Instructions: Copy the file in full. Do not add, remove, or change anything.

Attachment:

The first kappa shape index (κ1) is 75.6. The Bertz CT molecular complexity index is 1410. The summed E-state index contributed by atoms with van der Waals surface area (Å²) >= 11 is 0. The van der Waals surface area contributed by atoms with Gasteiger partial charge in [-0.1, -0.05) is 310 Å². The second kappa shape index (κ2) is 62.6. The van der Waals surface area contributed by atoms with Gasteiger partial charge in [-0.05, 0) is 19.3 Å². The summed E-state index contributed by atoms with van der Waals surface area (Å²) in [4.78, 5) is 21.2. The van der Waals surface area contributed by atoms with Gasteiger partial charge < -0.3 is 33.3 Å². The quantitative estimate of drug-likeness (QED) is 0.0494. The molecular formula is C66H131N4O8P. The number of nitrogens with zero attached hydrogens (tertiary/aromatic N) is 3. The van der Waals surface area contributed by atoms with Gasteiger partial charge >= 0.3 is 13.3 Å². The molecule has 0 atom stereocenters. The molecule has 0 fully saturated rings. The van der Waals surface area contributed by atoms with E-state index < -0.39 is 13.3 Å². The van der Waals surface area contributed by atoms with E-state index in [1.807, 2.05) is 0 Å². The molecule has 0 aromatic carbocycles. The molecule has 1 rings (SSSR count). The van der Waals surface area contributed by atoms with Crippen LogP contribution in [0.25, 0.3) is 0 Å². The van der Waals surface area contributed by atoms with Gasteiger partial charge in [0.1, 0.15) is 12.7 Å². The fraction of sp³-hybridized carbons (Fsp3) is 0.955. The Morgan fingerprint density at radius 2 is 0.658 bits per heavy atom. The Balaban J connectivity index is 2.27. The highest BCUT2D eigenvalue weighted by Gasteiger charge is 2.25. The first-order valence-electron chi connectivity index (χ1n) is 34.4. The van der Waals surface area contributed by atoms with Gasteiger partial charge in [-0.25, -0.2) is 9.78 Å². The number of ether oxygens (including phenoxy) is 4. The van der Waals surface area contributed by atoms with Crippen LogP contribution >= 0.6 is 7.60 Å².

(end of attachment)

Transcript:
The first kappa shape index (κ1) is 75.6. The Bertz CT molecular complexity index is 1410. The summed E-state index contributed by atoms with van der Waals surface area (Å²) >= 11 is 0. The van der Waals surface area contributed by atoms with Gasteiger partial charge in [-0.1, -0.05) is 310 Å². The second kappa shape index (κ2) is 62.6. The van der Waals surface area contributed by atoms with Gasteiger partial charge in [-0.05, 0) is 19.3 Å². The summed E-state index contributed by atoms with van der Waals surface area (Å²) in [4.78, 5) is 21.2. The van der Waals surface area contributed by atoms with Gasteiger partial charge < -0.3 is 33.3 Å². The quantitative estimate of drug-likeness (QED) is 0.0494. The molecular formula is C66H131N4O8P. The number of nitrogens with zero attached hydrogens (tertiary/aromatic N) is 3. The van der Waals surface area contributed by atoms with Gasteiger partial charge >= 0.3 is 13.3 Å². The molecule has 0 atom stereocenters. The molecule has 0 fully saturated rings. The van der Waals surface area contributed by atoms with E-state index < -0.39 is 13.3 Å². The van der Waals surface area contributed by atoms with E-state index in [1.807, 2.05) is 0 Å². The molecule has 0 aromatic carbocycles. The molecule has 1 rings (SSSR count). The van der Waals surface area contributed by atoms with Crippen LogP contribution in [0.25, 0.3) is 0 Å². The van der Waals surface area contributed by atoms with Gasteiger partial charge in [0.1, 0.15) is 12.7 Å². The fraction of sp³-hybridized carbons (Fsp3) is 0.955. The Morgan fingerprint density at radius 2 is 0.658 bits per heavy atom. The Balaban J connectivity index is 2.27. The highest BCUT2D eigenvalue weighted by Gasteiger charge is 2.25. The first-order valence-electron chi connectivity index (χ1n) is 34.4. The van der Waals surface area contributed by atoms with Gasteiger partial charge in [-0.25, -0.2) is 9.78 Å². The number of ether oxygens (including phenoxy) is 4. The van der Waals surface area contributed by atoms with Crippen LogP contribution >= 0.6 is 7.60 Å².